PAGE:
We need to redefine leadership as being about lollipop moments, how many of them we create, how many of them we acknowledge, how many of them we pay forward, and how many of them we say thank you for. Because we’ve made leadership about changing the world, and there is no world, there are only six billion understandings of it. And if you change one person’s understanding of it, one person’s understanding of what they’re capable of, one person’s understanding of how much people care about them, one person’s understanding of how powerful an agent of change they can be in this world, you’ve changed the whole thing.

Last weekend Art4Agriculture pulled together a team of truly amazing people of the calibre of the gem that is Ann Burbrook and the incredible Gaye Steel  to inspire and support our very talented Young Farming Champions who are all redefining both the word Champion and Leadership.

Every day they are delivering lollipop moments across the landscape in Australia and being the change that agriculture must have

Ann quotes Judy Garland when she gives them this great advice

always be the best version of yourself not a second rate version of some-one else.

We took the opportunity to share the growth of these wonderful young people with their industry sponsors and supporters and held a showcase dinner which the Young Farming Champions hosted themselves.

As a wife and a mother you spend a great deal of time in the background and the stands sharing the blood, sweat and tears of great moments in your family’s life.

On Saturday night the silent tears poured down my face as I watched each of these young people stand up and be the best version of themselves par excellence and so wished all of their parents could have been there sharing this moment with me.

You can see some of the highlights in pictures on Facebook here 

As part of the presentation we saluted some of the highly diverse accolades of the program’s alumni and what was even more enriching was on Saturday we discovered Dairy Young Farming Champion Tom Pearce who tag line has always been

“I am the dairy farmer who puts the cheese on your cracker”

Has now been immortalized by Bega Cheese as the face of the cheese


Then I had the phone call on Sunday from Megan Rowlatt telling me she had been invited to meet Prince Harry today.  That would make 5 of our team mixing with royalty after four of our Wool Young Farming Champions where given the opportunity by Australian Wool Innovation to meet Prince Charles last year

We have Wool Young Farming Champion Sammi Townsend appearing in Dolly Magazine’s up coming  “Inspiring Teens” feature.


MLA YFC Bronwyn Roberts won the prestigious 2013 Red Meat Industry Emerging Leader and was the key note speaker at the Marcus Oldham Rural Leadership Program Gala Dinner


MLA leveraged the talents of Kylie Schuller and Stephanie Fowler and Bronwyn Roberts at a number of their community events which saw Kylie and Stephanie and Bronwyn mixing with celebrity chefs and Cotton Australia YFC Liz Lobsey was introduced to Queensland Premier Campbell Newman

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MLA 2012 YFC Stephanie Fowler was invited to present a paper at the 59th International Congress of Meat Science and Technology (ICoMST) 2013 held in Izmir in Turkey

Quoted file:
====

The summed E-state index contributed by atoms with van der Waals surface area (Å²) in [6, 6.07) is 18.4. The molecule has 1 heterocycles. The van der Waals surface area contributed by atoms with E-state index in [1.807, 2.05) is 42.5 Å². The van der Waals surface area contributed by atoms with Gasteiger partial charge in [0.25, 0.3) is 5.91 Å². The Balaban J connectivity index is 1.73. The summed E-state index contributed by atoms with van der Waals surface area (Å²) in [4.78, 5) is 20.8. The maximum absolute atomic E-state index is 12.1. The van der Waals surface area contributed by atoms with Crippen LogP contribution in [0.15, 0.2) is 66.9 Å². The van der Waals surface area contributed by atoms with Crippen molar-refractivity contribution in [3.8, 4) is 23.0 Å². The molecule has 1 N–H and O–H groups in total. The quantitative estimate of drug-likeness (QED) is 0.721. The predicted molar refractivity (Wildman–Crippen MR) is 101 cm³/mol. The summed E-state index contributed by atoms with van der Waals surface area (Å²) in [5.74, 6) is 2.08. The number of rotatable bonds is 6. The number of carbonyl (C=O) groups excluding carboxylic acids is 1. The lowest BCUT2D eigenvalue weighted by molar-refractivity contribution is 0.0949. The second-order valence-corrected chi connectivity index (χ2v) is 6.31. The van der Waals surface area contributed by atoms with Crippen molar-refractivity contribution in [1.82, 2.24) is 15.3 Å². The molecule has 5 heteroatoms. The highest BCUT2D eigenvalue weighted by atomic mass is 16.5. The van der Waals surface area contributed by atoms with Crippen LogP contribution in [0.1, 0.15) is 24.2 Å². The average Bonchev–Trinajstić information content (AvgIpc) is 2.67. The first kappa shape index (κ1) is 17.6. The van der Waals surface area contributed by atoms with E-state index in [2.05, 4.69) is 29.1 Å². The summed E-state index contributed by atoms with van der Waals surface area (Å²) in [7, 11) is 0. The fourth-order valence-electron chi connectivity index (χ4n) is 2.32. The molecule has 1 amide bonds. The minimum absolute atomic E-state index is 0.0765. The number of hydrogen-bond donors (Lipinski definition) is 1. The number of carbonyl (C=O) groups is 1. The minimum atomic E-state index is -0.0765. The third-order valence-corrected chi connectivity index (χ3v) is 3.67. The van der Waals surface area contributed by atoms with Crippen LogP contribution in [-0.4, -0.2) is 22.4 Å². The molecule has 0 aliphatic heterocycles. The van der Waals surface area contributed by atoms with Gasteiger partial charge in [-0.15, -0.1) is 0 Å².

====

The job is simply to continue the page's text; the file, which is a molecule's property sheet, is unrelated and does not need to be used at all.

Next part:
Stephanie’s trip to Europe also saw her invited to visit the iconic Max Rubner-Institut which undertakes research in functional foods for a healthy and tasty diet.

AWI YFC Jo Newton and her UNE team won the Enactus Australian Championships. Jo is currently in Cancan, Mexico representing Australia in the World Cup


Cotton Australia YFC Richie Quigley seen here receiving his NSW Farmers Scholarship from Barry O’Farrell won first overall and the individual prize in the 2013 Australian Universities Crop Competition (AUCC)


This award includes an international ten-day study tour to compete in the Collegiate Crops Contest held in November 2013 in Kansas, USA. Richie’s award includes airfares, accommodation, meals, enterprise visits, and registration to compete in the Collegiate Crops Contest.

The Young Farming Champions instantly came to mind when I read this great article featuring the research of Professor Haslam and his team

An important finding from the team’s research was that in order to get the best out of creative individuals, society needed to invest in the groups that made certain forms of creativity possible. They found that whilst creativity and genius are commonly seen as attributes of an individual, their research indicates the role played by the surrounding group may be just as important.

“Our research supports the argument that geniuses and creative people are very much products of the groups and societies within which they are located.”

“What people create, and how they create it, depends to a large extent on what those around them – those with whom they identify – are doing,”

For the creativity of individual creators to be celebrated, and to make a difference in the world, it has to be enthusiastically embraced by others,”

The argument is corroborated in a number of experimental studies the team has conducted over the past decade which have been published in leading scientific journals. The paper explores how creative individuals are often portrayed as mavericks who, freed from group constraint, can fly in the face of convention.

“Even Steve Jobs needed a group to treat his ideas seriously and to cultivate them,” Professor Haslam said.

“Indeed, it was precisely because people refused to be ‘trapped by the dogma of another person’s thinking’, that Jobs’ idea of the personal computer wasn’t dismissed as lunacy.”

My call to action.

Agriculture identify your young talent, engage them, nurture them and most importantly invest in them and celebrate them